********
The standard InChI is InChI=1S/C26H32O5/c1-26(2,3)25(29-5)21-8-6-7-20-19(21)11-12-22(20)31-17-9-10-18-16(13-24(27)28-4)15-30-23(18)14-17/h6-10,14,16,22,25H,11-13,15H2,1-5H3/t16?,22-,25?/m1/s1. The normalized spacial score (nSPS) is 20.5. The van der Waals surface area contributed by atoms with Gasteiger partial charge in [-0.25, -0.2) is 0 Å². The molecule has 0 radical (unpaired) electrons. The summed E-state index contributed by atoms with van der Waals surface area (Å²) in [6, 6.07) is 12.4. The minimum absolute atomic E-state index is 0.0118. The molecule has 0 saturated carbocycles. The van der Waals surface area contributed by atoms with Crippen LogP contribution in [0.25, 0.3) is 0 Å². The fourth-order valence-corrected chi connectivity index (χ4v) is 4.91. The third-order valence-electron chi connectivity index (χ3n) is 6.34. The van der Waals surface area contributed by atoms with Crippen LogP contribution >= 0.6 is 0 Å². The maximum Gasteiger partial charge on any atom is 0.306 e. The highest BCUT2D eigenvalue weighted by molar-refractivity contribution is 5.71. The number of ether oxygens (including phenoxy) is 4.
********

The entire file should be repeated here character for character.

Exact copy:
The standard InChI is InChI=1S/C26H32O5/c1-26(2,3)25(29-5)21-8-6-7-20-19(21)11-12-22(20)31-17-9-10-18-16(13-24(27)28-4)15-30-23(18)14-17/h6-10,14,16,22,25H,11-13,15H2,1-5H3/t16?,22-,25?/m1/s1. The normalized spacial score (nSPS) is 20.5. The van der Waals surface area contributed by atoms with Gasteiger partial charge in [-0.25, -0.2) is 0 Å². The molecule has 0 radical (unpaired) electrons. The summed E-state index contributed by atoms with van der Waals surface area (Å²) in [6, 6.07) is 12.4. The minimum absolute atomic E-state index is 0.0118. The molecule has 0 saturated carbocycles. The van der Waals surface area contributed by atoms with Crippen LogP contribution in [0.25, 0.3) is 0 Å². The fourth-order valence-corrected chi connectivity index (χ4v) is 4.91. The third-order valence-electron chi connectivity index (χ3n) is 6.34. The van der Waals surface area contributed by atoms with Crippen LogP contribution >= 0.6 is 0 Å². The maximum Gasteiger partial charge on any atom is 0.306 e. The highest BCUT2D eigenvalue weighted by molar-refractivity contribution is 5.71. The number of ether oxygens (including phenoxy) is 4.